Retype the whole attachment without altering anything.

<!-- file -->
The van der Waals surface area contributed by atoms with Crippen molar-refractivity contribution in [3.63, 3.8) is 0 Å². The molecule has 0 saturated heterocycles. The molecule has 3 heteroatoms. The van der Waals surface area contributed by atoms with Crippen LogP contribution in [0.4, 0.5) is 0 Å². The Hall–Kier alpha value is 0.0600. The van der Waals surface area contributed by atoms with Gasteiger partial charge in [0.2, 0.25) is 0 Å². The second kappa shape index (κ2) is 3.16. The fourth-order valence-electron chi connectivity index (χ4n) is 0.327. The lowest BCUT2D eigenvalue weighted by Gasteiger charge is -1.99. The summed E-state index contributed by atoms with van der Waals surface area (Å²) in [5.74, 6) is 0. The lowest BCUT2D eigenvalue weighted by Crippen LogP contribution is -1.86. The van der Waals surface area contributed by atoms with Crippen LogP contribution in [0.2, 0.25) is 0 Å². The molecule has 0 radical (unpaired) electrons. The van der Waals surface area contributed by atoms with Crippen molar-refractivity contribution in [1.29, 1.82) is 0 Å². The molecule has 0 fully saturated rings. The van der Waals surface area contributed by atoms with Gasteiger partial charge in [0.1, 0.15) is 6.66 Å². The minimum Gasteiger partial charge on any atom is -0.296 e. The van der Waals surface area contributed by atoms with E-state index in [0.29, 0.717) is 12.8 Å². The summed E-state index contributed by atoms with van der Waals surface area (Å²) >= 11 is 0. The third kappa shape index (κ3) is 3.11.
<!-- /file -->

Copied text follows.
The van der Waals surface area contributed by atoms with Crippen molar-refractivity contribution in [3.63, 3.8) is 0 Å². The molecule has 0 saturated heterocycles. The molecule has 3 heteroatoms. The van der Waals surface area contributed by atoms with Crippen LogP contribution in [0.4, 0.5) is 0 Å². The Hall–Kier alpha value is 0.0600. The van der Waals surface area contributed by atoms with Gasteiger partial charge in [0.2, 0.25) is 0 Å². The second kappa shape index (κ2) is 3.16. The fourth-order valence-electron chi connectivity index (χ4n) is 0.327. The lowest BCUT2D eigenvalue weighted by Gasteiger charge is -1.99. The summed E-state index contributed by atoms with van der Waals surface area (Å²) in [5.74, 6) is 0. The lowest BCUT2D eigenvalue weighted by Crippen LogP contribution is -1.86. The van der Waals surface area contributed by atoms with Crippen LogP contribution in [0.2, 0.25) is 0 Å². The molecule has 0 radical (unpaired) electrons. The van der Waals surface area contributed by atoms with Crippen molar-refractivity contribution in [1.29, 1.82) is 0 Å². The molecule has 0 fully saturated rings. The van der Waals surface area contributed by atoms with Gasteiger partial charge in [0.1, 0.15) is 6.66 Å². The minimum Gasteiger partial charge on any atom is -0.296 e. The van der Waals surface area contributed by atoms with E-state index in [0.29, 0.717) is 12.8 Å². The summed E-state index contributed by atoms with van der Waals surface area (Å²) >= 11 is 0. The third kappa shape index (κ3) is 3.11.